5. DPRK-Spain Relations

The Korea Herald (Shin Yong-bae, “NORTH KOREA, SPAIN LIKELY TO ESTABLISH DIPLOMATIC TIES SOON,” Seoul, 01/07/01) reported that the DPRK will establish ambassadorial-level relations with Spain, possibly as early as this month, ROK officials said Saturday. “The two countries are pushing to announce their setup of diplomatic ties within this month,” said a Foreign Ministry official, asking to remain anonymous. She said that the DPRK and Spain tentatively agreed to open ties during working-level talks that took place December 20-21 in Madrid, adding that Kim Chun-kuk, director general for European affairs at the DPRK’s Foreign Ministry, attended the meeting.

6. DPRK Singer to Perform in US

Chosun Ilbo (“NK SINGERS TO PERFORM IN US,” Seoul, 01/08/01) reported that the Associated Press said Sunday that DPRK opera singers will visit the US for performances next month. A pro- DPRK group of Korean-Americans based in New York will be hosting the “Korean Concert for Unification” from February 8-16 in major US cities including Washington DC, New York, Chicago, and Los Angeles. The tour is intended to promote awareness of the DPRK in the US. Performers are soprano Cho Chon-ok, baritone Ho Kwang-u from the DPRK National Symphony Orchestra, and many more. The concert is drawing attention for being scheduled after the inauguration of US President-Elect George W. Bush. The visit will be the first time DPRK singers perform in the US.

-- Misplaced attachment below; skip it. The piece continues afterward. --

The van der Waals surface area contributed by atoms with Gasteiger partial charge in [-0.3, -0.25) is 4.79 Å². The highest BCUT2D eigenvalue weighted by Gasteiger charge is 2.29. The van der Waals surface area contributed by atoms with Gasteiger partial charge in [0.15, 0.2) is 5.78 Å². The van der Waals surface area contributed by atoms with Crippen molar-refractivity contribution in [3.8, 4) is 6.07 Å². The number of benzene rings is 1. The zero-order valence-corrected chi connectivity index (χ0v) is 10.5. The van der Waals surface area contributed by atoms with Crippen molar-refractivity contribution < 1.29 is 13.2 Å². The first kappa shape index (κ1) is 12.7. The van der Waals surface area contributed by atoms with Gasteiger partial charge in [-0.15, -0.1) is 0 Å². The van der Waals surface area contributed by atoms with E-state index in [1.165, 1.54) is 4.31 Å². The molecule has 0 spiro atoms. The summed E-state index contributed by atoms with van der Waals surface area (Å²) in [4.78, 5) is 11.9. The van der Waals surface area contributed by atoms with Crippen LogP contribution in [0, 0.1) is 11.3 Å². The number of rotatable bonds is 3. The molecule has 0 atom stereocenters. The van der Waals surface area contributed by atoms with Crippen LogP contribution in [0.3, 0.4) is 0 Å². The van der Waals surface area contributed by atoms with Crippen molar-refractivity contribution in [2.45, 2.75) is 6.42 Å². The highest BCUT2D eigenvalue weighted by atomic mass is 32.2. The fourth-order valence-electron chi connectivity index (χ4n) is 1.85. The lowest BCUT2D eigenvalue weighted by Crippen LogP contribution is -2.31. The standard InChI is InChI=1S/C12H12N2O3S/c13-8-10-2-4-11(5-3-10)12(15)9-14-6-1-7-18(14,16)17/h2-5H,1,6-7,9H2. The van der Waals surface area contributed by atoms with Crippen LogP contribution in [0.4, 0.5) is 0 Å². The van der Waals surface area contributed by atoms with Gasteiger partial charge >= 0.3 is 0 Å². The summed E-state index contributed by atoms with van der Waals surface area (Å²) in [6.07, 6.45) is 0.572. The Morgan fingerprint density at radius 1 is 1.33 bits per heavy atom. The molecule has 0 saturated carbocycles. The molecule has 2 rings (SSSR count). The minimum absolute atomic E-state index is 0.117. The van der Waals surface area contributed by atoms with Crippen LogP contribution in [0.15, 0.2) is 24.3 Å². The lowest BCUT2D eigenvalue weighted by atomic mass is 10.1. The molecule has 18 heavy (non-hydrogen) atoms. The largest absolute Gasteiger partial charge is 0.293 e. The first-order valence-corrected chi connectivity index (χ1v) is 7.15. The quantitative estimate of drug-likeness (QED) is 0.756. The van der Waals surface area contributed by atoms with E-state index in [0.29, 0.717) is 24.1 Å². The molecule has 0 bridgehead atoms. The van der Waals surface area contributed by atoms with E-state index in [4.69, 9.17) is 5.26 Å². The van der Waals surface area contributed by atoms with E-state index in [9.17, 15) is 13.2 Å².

III. People’s Republic of China

1. DPRK’s Economic Reform

Global Times (Zhang Xinghua, “KIM JONG-IL ADVOCATES REFORM,” 01/09/01, P2) carried an article on changes in the DPRK in the new century. The sign of change first appeared, Zhang said, on January 1 in the form of joint editorial by the DPRK’s Party newspaper, army newspaper and Youth Daily proposing to reform the economy by introducing modern technology and improving its economic management structure to answer the requirement of the new environment and new climate. On January 4, Rodong News published part of the speeches of Kim Jong-il, stressing that new ideas should be used to solve problems in a new era. For these new signs, Zhang commented that due to the long-term planning economy in the DPRK, the real implementation of new ideas needs some time. Without relevant regulations and laws to ensure and guarantee the smooth transition, the focus of the DPRK’s economic reform will still be in the process of adjustment and economic recovery. The article also leaves some space for the DPRK domestic reaction to Kim Jong-il’s proposal. Currently, all walks of life are studying the joint editorial and Kim’s speech. Those ordinary citizens who were interviewed expressed their optimistic views on the DPRK’s future under the leadership of Kim Jong-il.

2. PRC Position on Role of UN